At this point, you can see that the end wall has a peak on it and the brace, perpendicular to the end wall, is reaching all the way up to the peak to brace it.The reason for the bracing wall , of course, is that a wall with a peak on it is about 6 feet high and, unsupported, would be in some danger of falling over which would be distressing for a house that has little children creeping about in it. The normal woodpile wall wall of a wood house is about 4 feet high needs no bracing support. This bracing wall also forms a wall between the two rooms at the end. You also see the beginnings of another wall perpendicular to the brace wall which will divide the little house into two sections. This wall is perpendicular to, and attached to, the right-hand wall and will reach almost over to the left hand wall, but will leave a little space for doorway,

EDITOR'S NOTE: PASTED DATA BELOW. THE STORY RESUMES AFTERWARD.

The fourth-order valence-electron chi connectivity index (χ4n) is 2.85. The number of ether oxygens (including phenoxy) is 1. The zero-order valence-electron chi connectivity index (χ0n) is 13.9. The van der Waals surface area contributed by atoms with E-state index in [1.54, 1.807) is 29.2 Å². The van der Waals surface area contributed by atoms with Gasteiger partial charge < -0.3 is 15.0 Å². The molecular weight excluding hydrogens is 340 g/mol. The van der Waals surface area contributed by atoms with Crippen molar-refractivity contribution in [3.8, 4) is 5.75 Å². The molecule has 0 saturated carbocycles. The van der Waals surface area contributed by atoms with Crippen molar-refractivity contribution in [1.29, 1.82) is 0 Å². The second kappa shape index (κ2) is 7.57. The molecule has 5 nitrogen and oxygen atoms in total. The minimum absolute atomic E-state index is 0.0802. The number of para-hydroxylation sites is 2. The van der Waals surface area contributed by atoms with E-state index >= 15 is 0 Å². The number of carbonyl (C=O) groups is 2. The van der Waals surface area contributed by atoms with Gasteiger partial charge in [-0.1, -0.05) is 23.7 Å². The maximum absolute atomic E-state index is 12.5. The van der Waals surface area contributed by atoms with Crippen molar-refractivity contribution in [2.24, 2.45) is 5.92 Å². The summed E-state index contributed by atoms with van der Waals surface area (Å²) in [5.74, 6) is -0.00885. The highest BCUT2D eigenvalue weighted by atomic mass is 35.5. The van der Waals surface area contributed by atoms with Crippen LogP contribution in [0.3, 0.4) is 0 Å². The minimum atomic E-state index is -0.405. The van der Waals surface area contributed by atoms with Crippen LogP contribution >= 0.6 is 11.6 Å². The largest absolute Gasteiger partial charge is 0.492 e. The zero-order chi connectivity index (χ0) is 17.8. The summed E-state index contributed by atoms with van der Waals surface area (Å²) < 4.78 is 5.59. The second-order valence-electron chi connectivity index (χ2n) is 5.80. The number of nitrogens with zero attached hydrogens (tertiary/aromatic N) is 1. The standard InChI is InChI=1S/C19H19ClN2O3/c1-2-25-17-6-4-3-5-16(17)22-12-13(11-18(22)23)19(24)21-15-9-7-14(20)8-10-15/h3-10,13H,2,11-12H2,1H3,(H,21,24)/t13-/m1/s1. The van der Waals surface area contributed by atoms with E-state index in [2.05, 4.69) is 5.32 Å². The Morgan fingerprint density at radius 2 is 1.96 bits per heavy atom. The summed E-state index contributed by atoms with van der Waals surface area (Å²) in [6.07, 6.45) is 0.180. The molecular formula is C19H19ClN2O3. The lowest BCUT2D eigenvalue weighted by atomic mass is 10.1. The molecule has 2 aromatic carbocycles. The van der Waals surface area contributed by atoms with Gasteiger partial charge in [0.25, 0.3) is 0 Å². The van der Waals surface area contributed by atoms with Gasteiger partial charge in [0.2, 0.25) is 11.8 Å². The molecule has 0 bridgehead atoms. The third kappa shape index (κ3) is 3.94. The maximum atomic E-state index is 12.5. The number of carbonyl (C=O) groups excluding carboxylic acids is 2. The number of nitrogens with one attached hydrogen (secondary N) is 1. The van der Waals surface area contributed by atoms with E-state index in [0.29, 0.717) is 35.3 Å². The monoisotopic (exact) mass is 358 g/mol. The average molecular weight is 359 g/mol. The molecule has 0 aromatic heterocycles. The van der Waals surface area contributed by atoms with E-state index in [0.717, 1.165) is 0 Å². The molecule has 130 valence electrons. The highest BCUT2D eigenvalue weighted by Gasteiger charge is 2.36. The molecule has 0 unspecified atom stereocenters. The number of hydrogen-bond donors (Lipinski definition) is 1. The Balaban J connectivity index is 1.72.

This is a little closer view of the bracing wall and the beginning of the middle wall of the house which will complete the fourth wall of the end two little rooms.
Above is the same bracing wall viewed a little closer and f rom both sides.
Below is a knot hole from a tree trunk. Maybe some little creature lived in there when the tree was alive.I was going to toss it in the scrap pile because I thought it would be too hard to split, but then I thought I could do something with it, maybe make a little window in one of the walls. We will see what we can think up.